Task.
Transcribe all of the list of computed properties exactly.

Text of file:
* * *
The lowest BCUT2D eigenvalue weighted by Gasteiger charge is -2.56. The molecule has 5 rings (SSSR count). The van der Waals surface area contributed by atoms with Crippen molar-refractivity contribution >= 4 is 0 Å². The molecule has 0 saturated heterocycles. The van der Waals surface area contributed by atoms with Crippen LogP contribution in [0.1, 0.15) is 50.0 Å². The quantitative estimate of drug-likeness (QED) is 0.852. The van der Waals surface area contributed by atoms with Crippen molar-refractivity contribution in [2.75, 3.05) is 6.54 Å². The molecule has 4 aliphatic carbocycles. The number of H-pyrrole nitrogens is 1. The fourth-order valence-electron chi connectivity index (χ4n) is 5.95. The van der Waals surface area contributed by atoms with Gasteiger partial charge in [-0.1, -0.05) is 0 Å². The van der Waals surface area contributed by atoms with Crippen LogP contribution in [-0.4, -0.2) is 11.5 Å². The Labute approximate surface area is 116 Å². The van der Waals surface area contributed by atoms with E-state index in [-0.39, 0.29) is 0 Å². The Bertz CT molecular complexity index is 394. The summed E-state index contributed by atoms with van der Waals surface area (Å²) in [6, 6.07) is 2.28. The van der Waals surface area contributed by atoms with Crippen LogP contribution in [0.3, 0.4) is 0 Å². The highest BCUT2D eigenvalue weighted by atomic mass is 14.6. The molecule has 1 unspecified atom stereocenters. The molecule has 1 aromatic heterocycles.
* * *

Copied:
The lowest BCUT2D eigenvalue weighted by Gasteiger charge is -2.56. The molecule has 5 rings (SSSR count). The van der Waals surface area contributed by atoms with Crippen molar-refractivity contribution >= 4 is 0 Å². The molecule has 0 saturated heterocycles. The van der Waals surface area contributed by atoms with Crippen LogP contribution in [0.1, 0.15) is 50.0 Å². The quantitative estimate of drug-likeness (QED) is 0.852. The van der Waals surface area contributed by atoms with Crippen molar-refractivity contribution in [2.75, 3.05) is 6.54 Å². The molecule has 4 aliphatic carbocycles. The number of H-pyrrole nitrogens is 1. The fourth-order valence-electron chi connectivity index (χ4n) is 5.95. The van der Waals surface area contributed by atoms with Gasteiger partial charge in [-0.1, -0.05) is 0 Å². The van der Waals surface area contributed by atoms with Crippen LogP contribution in [-0.4, -0.2) is 11.5 Å². The Labute approximate surface area is 116 Å². The van der Waals surface area contributed by atoms with E-state index in [-0.39, 0.29) is 0 Å². The Bertz CT molecular complexity index is 394. The summed E-state index contributed by atoms with van der Waals surface area (Å²) in [6, 6.07) is 2.28. The van der Waals surface area contributed by atoms with Crippen LogP contribution in [0.3, 0.4) is 0 Å². The highest BCUT2D eigenvalue weighted by atomic mass is 14.6. The molecule has 1 unspecified atom stereocenters. The molecule has 1 aromatic heterocycles.